With our community’s consistent support, Second Chance Pet Adoptions has changed a lot since our inception in 1987.
One thing that hasn’t changed? Each spring (“kitten season”), shelters are overwhelmed with unwanted babies like the ones we now call Black Bean and Pinto Bean. On May 3, they came to us dirty and dehydrated in a cardboard box; students at a local university were offering the 5-week-old kittens for free to other students, and a good Samaritan knew she had to get them out of the beating sun and into the hands of experienced caretakers. She called her friend, a Second Chance volunteer, to ask for our help.
While we’ll always put donors’ gifts to work supporting needy kittens like the now-thriving Black Bean and Pinto Bean, we’re also working harder than ever to ensure that fewer offspring are born into homelessness; outdoor living and improper care threaten the lives of fragile infants (indeed, the third kitten who came in with the pair passed away two days after we received him, too weak to overcome the trauma he’d experienced).
That’s why—in addition to spaying/neutering all animals in our adoption program—we began funding spay/neuter surgeries for animals owned or looked after by members of the public in 2019. With 2,500+ surgeries behind us since 2018, we’re aspiring to fund as many as 4,000/year beginning in 2023—all to prevent needless suffering like that known by Reese:
One 30° January night, a Second Chance volunteer, Megan, spotted two stray dogs on her way home; her phone had just enough battery to call our Dog Program Manager, Laura, to lend boots-on-the-ground support. Though not dressed for the occasion, Megan and Laura bore the frigid temperature to catch the dogs; while they worked, passersby stopped to ask if they were also looking for a third dog, whom they’d seen elsewhere on the highway. Megan and Laura traipsed through the woods to find a young German shepherd we came to know as Reese, who thankfully grew exhausted and surrendered. One of her legs dangled, swollen and obviously broken.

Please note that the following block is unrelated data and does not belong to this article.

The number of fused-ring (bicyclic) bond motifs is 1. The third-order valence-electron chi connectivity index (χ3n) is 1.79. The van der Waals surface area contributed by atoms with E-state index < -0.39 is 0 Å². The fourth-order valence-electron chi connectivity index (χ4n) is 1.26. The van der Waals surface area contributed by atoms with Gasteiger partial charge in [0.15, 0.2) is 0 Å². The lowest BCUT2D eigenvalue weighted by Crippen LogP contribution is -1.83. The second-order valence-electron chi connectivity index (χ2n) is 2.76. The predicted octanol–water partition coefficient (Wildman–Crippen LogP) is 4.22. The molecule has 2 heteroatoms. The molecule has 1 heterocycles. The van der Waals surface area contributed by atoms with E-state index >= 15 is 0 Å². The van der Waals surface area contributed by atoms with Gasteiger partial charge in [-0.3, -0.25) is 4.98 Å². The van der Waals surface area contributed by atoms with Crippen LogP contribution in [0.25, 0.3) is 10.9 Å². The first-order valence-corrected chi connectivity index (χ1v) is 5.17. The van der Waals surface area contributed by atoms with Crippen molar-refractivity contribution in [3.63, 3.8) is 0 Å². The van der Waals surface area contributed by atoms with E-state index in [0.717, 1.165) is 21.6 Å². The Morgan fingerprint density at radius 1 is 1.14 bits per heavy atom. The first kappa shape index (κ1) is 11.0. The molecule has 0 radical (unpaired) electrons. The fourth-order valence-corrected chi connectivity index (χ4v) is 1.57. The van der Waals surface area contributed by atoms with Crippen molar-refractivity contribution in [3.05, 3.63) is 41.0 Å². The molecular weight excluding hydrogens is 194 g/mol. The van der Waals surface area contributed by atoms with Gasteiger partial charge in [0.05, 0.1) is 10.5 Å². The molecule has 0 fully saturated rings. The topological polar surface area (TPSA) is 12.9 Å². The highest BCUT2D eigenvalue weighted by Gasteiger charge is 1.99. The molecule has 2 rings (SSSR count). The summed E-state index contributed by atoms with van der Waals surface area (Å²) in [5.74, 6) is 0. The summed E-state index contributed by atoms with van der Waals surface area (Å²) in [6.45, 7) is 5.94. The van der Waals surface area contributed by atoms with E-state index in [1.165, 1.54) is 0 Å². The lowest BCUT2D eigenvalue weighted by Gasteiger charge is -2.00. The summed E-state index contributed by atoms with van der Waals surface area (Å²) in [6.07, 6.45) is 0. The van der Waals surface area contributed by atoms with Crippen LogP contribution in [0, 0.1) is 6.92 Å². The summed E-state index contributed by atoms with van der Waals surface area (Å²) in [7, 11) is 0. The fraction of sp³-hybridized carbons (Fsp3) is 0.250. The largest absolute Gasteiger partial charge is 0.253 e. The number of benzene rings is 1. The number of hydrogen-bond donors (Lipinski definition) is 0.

When things go south, we look north—to our “Hearts to Home” transport partners as far north as New York. Since making transport a Second Chance program in 2017, over 700 dogs have escaped euthanasia in NC shelters through relationships we’ve carefully cultivated with other no-kill rescues in states where the “supply” of adoptable dogs falls short of the “demand” for them. In February, Reese joined one of our transports to Delaware, where she now runs around her forever home with ease thanks to getting surgery here!
Rescuing and finding adoptive homes for stray and abandoned cats and dogs remains core to our mission—but it’s not enough to end animal homelessness, so we must do more… and we have, with your gracious support. Our program expansions haven’t been without their growing pains, but making a lasting impact—with great effort and great efficiency—is a commitment we take seriously, because we know that you, as a benevolent Second Chance partner, are counting on us to do so… just as much as the animals are.
Let’s make (more) history together! Can you donate $35 to ensure these life-saving programs continue?